I’ve gone a long way to avoid automatic gear boxes, but there was no way out in the US.  I hate automatic gearboxes with a passion.  They won’t accelerate fast enough, and they take control when the control should be mine, and they feel as if they are careering dangerously out of control on downhill slopes. 

Even our outsize car was dwarfed by the environmental monstrosities of all the other guests at the ranch, whom seemed to have hired trucks, not cars, for the short trip from the local airport to the ranch.  These honking huge gas guzzlers needed a step ladder to mount the cab, and parallel parking was only a dream in another universe.  They were gross, but, God, did they represent power, maleness, success, or so their drivers thought …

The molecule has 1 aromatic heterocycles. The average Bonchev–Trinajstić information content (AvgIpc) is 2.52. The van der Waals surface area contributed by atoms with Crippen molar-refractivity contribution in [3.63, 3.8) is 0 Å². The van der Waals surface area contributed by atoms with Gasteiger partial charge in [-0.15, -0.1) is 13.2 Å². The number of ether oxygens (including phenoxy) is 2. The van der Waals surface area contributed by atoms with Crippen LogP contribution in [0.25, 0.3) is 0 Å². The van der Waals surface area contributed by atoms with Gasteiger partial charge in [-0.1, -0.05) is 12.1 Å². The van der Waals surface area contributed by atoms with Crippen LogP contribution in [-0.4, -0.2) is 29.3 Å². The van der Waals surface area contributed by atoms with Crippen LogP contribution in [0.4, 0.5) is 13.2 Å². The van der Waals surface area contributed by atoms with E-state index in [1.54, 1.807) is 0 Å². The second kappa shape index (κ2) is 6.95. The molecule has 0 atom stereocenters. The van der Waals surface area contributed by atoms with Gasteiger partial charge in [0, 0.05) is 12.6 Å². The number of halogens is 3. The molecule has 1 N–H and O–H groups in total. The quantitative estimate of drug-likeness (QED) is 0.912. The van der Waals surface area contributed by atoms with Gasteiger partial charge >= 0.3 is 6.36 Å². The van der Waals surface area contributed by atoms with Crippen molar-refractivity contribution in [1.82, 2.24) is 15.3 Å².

Our first lunch on the drive up from Denver quickly followed on from our first foray into a happily located designer outlet village on our route.  Now this I was in favour of.  I could kit my children out with the labels they desired for the price of a sweat-shop T shirt from a bargain shop back home.  So, Ralph-Laurened and Abercrombied up, we hit the micro-brewery.  The Dam Brewery.  Full of the biggest damn hamburgers and the best damn beer.  My husband was in heaven.  In Britain, beer is served in half pints and pints.  Here, you could sample a huge array of beers in small quarter pint glasses, so that you missed nothing.  Good job I’d mastered the nasty automatic gearbox by this point.  The portions were enormous, which made us start looking at the size of people.  Some were tall, but quite a lot were just overweight.  I felt very small and insignificant as I crawled away in my not-quite-big-enough tortoise of a car.